WWF discovers sneezing monkey, walking fish

Walking fish, sneezing monkey in rain discovered in Himalayas according to conservation group WWF

Photo by: AFP
Photo by: AFP

Bue-coloured "walking snakehead fish" can breathe air, survive on land for four days


A monkey that sneezes when it rains and a "walking" fish are among more than 200 species discovered in the ecologically fragile eastern Himalayas in recent years, according to conservation group WWF.

WWF has compiled a survey of wildlife discovered by scientists across Bhutan, northeast India, Nepal, northern Myanmar and southern Tibet, in an attempt to raise awareness of the threats facing the sensitive region.

The species include what the WWF described as a blue-coloured "walking snakehead fish" which can breathe air, survive on land for four days and slither up to 400 metres (a quarter of a mile) on wet ground.

Others include an ornate red, yellow and orange pit viper that could pass for a piece of jewellery, a fresh-water "dracula" fish with fangs and three new types of bananas.

In the forests of northern Myanmar, scientists learnt in 2010 of a black and white monkey with an upturned nose that causes it to sneeze when it rains.

On rainy days they often sit with their heads tucked between their knees to avoid getting water in their snub noses.

The 211 new species discovered between 2009 and 2014 include 133 plants including orchids, 26 kinds of fish, 10 amphibians, 39 invertebrates, one reptile, one bird and a mammal.

'Unique Treasure House'

Dipankar Ghose, WWF director of species and landscapes in India, described the region as a "unique treasure house" that has not yet been fully explored by scientists.

In its report WWF said the region, home to Mount Everest, is rugged with vast forests, rivers and streams protected by mountain ranges, meaning species have evolved and survived unnoticed for centuries.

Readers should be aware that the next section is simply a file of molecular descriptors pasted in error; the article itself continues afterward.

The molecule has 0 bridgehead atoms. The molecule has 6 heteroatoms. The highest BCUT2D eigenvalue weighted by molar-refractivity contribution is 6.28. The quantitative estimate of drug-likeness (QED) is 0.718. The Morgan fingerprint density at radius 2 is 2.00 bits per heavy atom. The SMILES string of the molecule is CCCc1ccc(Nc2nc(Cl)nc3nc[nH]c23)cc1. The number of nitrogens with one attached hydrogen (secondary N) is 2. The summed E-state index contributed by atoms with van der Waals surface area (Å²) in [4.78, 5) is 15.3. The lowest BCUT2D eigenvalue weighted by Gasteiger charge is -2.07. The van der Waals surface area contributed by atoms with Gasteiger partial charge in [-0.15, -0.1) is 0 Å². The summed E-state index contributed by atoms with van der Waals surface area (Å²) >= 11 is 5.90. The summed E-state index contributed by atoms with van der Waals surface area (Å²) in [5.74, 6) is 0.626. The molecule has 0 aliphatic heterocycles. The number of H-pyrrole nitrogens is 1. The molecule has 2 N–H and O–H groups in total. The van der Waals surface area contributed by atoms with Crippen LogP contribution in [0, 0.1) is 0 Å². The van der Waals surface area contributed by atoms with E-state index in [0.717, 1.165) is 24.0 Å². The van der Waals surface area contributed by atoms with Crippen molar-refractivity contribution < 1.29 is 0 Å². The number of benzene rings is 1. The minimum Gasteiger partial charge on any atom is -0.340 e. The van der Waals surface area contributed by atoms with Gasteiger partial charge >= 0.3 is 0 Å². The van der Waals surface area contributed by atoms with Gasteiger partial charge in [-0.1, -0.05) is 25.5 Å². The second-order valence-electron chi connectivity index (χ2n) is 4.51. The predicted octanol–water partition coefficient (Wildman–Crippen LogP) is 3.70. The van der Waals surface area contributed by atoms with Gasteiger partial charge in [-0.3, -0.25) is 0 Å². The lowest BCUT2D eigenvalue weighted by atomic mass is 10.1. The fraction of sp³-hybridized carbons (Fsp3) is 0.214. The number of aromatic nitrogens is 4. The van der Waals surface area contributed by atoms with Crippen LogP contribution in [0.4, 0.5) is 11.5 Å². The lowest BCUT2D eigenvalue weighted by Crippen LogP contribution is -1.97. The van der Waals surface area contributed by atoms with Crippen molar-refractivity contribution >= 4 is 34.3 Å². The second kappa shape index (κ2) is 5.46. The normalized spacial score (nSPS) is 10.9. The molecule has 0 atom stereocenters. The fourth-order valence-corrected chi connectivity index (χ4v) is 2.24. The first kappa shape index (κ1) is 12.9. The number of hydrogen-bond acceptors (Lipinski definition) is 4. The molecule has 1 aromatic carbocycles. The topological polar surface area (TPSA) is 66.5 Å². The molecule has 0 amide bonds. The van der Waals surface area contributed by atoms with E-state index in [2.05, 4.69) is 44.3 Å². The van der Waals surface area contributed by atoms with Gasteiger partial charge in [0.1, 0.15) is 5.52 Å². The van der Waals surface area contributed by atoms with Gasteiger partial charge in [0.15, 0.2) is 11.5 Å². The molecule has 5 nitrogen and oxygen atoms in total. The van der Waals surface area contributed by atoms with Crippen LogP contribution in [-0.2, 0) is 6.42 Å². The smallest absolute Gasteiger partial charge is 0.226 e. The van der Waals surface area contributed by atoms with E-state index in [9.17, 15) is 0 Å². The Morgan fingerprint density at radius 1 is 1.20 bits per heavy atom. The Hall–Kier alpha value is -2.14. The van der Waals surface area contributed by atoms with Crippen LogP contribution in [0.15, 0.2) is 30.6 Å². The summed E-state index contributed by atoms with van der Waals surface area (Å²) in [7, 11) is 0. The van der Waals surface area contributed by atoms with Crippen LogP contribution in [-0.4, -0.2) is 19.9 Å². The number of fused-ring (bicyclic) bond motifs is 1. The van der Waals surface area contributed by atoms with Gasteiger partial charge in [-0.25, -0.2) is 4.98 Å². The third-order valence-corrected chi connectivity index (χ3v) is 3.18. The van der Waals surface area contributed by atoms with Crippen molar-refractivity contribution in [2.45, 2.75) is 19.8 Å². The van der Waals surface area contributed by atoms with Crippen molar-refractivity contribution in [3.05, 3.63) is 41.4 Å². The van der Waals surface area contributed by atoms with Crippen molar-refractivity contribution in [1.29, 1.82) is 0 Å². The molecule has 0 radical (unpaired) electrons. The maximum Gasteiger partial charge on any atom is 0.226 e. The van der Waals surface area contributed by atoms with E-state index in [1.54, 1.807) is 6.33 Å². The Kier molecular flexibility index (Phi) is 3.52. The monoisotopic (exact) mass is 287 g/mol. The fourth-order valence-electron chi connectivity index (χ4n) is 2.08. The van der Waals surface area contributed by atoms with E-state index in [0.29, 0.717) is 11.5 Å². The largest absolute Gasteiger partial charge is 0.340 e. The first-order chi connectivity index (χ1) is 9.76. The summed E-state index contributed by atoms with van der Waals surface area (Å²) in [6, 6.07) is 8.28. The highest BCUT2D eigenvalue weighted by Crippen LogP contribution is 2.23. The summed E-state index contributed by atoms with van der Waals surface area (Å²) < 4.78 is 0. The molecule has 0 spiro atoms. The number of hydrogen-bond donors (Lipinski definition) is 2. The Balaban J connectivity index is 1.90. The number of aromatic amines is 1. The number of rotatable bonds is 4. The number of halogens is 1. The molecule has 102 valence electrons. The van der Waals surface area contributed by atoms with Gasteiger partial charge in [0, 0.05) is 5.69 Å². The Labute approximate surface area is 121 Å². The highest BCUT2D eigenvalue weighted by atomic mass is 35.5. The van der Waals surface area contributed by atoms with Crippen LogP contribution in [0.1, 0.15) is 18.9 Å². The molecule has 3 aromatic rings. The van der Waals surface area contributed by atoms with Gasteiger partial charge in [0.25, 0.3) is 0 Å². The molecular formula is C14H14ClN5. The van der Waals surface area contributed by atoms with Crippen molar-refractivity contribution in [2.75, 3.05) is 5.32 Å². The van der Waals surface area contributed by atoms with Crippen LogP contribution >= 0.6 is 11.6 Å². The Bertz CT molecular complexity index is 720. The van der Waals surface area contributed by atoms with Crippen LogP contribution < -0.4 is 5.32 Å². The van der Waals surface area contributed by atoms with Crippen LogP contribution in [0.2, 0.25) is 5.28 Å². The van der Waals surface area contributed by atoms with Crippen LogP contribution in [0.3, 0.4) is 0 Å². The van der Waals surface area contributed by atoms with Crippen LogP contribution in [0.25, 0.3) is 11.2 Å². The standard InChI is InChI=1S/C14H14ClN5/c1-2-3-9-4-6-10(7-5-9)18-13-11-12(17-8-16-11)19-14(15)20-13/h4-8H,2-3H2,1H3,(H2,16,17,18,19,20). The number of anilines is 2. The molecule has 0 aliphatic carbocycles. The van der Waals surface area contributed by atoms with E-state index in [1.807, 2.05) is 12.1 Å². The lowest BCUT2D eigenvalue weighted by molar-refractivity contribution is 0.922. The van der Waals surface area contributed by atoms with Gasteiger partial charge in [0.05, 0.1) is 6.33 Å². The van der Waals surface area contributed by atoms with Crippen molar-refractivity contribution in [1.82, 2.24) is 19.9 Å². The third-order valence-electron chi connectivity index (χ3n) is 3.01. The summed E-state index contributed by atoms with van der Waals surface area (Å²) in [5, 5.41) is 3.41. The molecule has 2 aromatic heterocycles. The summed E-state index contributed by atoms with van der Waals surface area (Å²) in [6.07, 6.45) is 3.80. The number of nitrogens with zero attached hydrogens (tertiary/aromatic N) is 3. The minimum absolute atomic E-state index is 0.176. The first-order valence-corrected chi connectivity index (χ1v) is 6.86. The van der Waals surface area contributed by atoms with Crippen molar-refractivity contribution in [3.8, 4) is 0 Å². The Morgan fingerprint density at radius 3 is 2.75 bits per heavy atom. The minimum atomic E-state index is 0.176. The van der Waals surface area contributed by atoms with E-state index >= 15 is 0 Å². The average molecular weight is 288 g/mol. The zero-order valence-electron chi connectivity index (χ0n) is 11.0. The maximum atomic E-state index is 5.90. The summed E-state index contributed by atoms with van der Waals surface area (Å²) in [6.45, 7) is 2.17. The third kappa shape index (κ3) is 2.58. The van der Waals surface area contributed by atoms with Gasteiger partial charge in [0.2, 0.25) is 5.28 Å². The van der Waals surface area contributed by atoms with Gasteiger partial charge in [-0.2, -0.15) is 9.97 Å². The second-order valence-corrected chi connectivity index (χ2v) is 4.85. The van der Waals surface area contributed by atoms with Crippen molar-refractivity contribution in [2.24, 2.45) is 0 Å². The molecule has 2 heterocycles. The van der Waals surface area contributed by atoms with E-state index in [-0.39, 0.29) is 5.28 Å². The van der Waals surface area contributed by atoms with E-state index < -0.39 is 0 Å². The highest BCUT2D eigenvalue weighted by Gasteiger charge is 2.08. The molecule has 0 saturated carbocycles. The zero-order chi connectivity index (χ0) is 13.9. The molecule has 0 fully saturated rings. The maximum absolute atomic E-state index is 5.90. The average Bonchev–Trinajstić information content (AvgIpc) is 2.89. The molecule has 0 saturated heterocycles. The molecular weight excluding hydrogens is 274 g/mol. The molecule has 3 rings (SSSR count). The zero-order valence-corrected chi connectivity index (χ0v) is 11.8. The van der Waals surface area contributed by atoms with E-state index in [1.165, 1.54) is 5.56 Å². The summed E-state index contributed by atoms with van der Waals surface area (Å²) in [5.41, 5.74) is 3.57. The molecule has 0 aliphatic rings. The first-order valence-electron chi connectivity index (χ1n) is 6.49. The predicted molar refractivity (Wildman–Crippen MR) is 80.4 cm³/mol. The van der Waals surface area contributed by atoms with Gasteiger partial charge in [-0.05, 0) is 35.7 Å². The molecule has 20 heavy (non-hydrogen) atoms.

"Some [species] are so unique and charismatic that scientists are often at a loss as to how to classify them," said the report released this week.

But WWF warned of a series of threats to the region including population growth, deforestation, overgrazing, poaching, mining and hydropower development.

Just 25 percent of its original habitats remain intact and hundreds of species are considered to be globally threatened, the report said.

"The challenge is to preserve our threatened ecosystems before these species, and others yet unknown, are lost," said Sami Tornikoski, who heads the WWF Living Himalayas Initiative.

The report calls for more sustainable development, singling out a need for greener hydropower plants and government help for communities to adapt to climate change.

Ghose urged a whole-government approach, and stressed the need for administrations across the region to work together to strike a balance between development and conservation.

"The forestry department alone for example cannot handle this. It takes coordination across multiple areas of government," he told AFP on Tuesday.

"Countries also need to work together to protect the immense biodiversity that the region holds."

Bhutan agriculture and forests minister Yeshey Dorji warned of the impact of climate change, with temperature increases hitting hard the Himalayas, which are a "lifeline to millions of people and are critical to the economies of the countries that share the region."